As a result, the value of the inductor is not critical. One could even eliminate the inductor (but not the 2k ohm resistor), and just increase the value of C6 to remove any modulation of the low-level B+ being supplied to the modulator via the 2k ohm resistor and C6.

As to the current passing through the 6Y6G, and the required cathode biasing resistor:

As Tom points out, the actual value of the cathode biasing resistor is adjusted so as to result in a 50% drop in the RF stage plate current when the modulator is inserted between the RF stage's cathode and ground. If the average cathode current, flowing through the output RF stage, when it is adjusted for full output, is I amperes... then the value of the 6Y6G cathode resistor will be approximately 2 x (13.5V/I). If I is (for example) 50mA, then the required cathode resistor value is approximately 26V/50mA = 520 ohms. [The required value of this resistor will be somewhat larger than 520 ohms, because some the RF stage's cathode current will flow through the 10k ohm resistor.

Stu
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« Reply #7 on: July 23, 2014, 11:12:24 AM »


The circuit as shown will be a combination of control grid and cathode modulation. If the grid leak resistor, or the grid bias supply were to be returned to the RF tube cathode, then the modulator becomes a real cathode modulator. This circuit illustrates the point:

http://www.amwindow.org/tech/htm/wb9eckseriesmod.htm

I would't expect much more then 50% clean modulation with the circuit this thread is about. YMMV.

Jim
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« Reply #8 on: July 23, 2014, 11:34:49 AM »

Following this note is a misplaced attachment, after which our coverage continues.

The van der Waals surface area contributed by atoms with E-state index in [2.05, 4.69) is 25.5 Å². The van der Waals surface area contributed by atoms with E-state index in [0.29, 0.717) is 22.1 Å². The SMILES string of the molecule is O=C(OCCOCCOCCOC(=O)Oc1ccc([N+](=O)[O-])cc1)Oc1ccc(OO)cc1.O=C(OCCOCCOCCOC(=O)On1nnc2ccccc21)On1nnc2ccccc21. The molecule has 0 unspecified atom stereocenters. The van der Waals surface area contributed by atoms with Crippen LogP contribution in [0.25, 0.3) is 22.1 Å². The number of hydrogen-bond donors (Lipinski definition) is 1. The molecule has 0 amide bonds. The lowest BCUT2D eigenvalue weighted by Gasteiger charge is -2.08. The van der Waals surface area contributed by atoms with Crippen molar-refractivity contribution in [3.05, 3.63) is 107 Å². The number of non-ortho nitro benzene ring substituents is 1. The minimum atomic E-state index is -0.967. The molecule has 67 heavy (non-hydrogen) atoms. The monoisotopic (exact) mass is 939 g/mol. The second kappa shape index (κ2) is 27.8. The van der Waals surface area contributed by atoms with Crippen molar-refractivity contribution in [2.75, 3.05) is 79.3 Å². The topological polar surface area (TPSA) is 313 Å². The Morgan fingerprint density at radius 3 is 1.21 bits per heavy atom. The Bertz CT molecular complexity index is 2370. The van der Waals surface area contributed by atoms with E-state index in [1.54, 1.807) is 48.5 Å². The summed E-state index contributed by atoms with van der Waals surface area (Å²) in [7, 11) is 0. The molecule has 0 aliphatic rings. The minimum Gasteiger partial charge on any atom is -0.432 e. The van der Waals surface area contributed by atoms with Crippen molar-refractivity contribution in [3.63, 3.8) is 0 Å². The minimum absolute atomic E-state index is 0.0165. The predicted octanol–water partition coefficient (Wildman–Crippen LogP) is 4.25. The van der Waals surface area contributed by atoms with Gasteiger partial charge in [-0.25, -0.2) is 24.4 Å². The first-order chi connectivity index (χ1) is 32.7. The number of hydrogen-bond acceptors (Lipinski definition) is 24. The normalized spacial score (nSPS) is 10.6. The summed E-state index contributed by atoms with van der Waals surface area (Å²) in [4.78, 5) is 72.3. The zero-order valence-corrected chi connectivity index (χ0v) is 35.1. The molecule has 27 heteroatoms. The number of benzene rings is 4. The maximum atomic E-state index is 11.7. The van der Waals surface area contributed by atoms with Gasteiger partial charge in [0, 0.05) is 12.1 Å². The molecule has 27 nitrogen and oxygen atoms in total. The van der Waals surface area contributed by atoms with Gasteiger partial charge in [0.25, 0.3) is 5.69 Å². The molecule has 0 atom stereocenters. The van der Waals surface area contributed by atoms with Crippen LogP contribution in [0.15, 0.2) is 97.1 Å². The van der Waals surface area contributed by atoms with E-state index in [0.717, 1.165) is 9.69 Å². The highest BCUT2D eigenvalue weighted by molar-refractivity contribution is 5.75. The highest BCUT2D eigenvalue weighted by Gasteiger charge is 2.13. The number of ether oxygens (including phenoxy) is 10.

Carl
Jim
Rick
Tom

Thinking about this even more:

The self biasing circuitry of the output RF stage will probably have a short enough time constant to cancel out the effect on the grid-to-cathode bias associated with the modulation of the cathode-to-ground voltage.

Example: with a 100pF grid input coupling capacitor and a 30k grid-to-ground resistor, the time constant will be 3 microseconds. Therefore, the self biasing circuit will automatically readjust to keep the grid-to-cathode bias fixed, provided the cathode-to-ground voltage doesn't contain frequencies higher than 53kHz (i.e. the 3dB rolloff frequency for cancelling out the grid-to-cathode modulation). Below 53kHz, there will be some residual grid-to-cathode modulation... but the grid-to-cathode voltage modulation index will drop off at 20dB per decade as the audio frequency decreases.

Therefore, on further thought... the modulation of the screen-to-cathode voltage and the plate-to-cathode B+ (of the RF output stage) will not be incidental... it will be the principal cause of the modulation.

To the extent that there is residual grid-to-cathode voltage modulation... the associated modulation index will increase 6dB per octave as the modulation frequency increases.

In other words:

Back to the earlier discussion (including the necessary value of the RF choke, etc.). This circuit will behave as a "cathode modulator" (as we normally interpret that description), provided the RF output stage employs a grid self-biasing circuit with a time constant of a few microseconds (or less).

Stu
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« Reply #9 on: July 23, 2014, 11:43:26 AM »

Boy are we having fun. You guys are deep into VYZ territory, cathode vs grid modulation. I'll try to assimilate time constants, but there is a constant grid leak voltage across the typical CW transmitter final of the era, thence with superimposed audio modulation across the grid leak resistor. A lot of assumptions are made as to what the grid circuit of the typical CW transmitter looked like.

Really a neat plug in for a smallish, cathode keyed CW rig. But I don't think many were built for large transmitters.

But back to R9

Let's say the 50 ohm r9 is not a typo.